New changes to Civil Service Entrance exam a blow for Irish speakers
The Government has announced that it will abolish the system where those who complete their Civil Service entrance exam in Irish are awarded an extra 6%. The recommendation was presented to Ministers in the Cabinet by Minister for Public Expenditure and Reform Brendan Howlin and has been accepted. The reason for this proposal is that Mr. Howlin believes that the initiative, which was used as an incentive to promote more Irish speaking within the Civil Service has failed.
It had been used so that more public servants would be fluent in the Irish language and therefore able to serve the Gaeltacht areas of the country where a good command of the language is needed. The Cabinet have decided that there are better ways to promote the use of the Irish language within the Civil Service and have decided to get rid of the bonus marks in the entrance exam.
There is no plan from the department of Public Expenditure and reform for alternative ways to promote the usage of the Irish language within the Civil Service and this has been criticised by Conradh na Gaeilge. Their president Donnchadh O hAodha believes that it is a mistake for the Government to discard the old system without first having an adequate alternative already in place “Instead of being ambitious, brave and doing the right thing, the Government is going to further weaken the service provided by the State in Irish for the Gaeltacht and Irish language speaking community.”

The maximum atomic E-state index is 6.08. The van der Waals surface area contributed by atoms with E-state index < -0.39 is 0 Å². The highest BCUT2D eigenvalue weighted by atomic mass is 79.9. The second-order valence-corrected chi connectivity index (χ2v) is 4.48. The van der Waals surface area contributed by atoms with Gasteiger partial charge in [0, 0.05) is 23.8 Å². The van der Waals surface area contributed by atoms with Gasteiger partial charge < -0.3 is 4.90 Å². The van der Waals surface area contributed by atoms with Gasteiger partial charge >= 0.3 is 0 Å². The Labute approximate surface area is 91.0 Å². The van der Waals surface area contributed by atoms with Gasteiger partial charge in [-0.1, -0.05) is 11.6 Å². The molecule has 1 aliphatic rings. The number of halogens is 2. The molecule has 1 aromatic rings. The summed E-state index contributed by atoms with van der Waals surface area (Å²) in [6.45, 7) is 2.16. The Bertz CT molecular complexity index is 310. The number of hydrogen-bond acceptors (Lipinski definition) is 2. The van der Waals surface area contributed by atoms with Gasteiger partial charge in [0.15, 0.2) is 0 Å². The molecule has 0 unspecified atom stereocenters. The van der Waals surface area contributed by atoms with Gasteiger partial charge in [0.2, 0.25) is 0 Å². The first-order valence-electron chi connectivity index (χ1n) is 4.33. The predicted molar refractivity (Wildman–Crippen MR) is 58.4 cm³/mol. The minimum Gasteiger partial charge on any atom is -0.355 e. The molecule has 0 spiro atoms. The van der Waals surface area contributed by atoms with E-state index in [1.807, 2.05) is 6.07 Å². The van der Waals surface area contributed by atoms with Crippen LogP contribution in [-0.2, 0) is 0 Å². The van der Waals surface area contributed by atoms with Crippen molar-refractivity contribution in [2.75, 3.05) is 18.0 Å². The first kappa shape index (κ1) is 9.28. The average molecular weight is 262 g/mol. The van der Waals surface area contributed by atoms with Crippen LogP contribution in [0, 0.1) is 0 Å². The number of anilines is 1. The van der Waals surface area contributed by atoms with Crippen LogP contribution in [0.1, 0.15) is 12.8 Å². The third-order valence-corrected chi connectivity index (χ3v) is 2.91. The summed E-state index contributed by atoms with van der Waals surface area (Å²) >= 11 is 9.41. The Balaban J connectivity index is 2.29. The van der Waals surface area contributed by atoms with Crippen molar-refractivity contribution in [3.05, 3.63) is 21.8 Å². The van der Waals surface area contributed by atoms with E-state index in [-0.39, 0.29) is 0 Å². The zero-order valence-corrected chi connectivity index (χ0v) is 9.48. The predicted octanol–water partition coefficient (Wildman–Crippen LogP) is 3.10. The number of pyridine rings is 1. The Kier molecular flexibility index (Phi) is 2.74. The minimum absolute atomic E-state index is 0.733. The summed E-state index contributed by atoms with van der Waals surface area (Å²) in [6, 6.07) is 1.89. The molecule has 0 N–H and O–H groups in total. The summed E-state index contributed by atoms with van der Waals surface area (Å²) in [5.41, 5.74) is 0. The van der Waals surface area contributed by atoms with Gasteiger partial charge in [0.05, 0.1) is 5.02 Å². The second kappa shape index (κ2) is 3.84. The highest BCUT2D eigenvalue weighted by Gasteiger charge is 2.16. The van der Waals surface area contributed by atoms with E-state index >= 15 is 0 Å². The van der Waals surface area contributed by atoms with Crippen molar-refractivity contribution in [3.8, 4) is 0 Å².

The Governments decision is certainly another blow to the already diminishing Irish speaking community in Ireland. There have been no alternatives put in place as in stands to promote the use of the Irish language so the decision to scrap the bonus points for the Civil Servants entrance exam is certainly a strange one.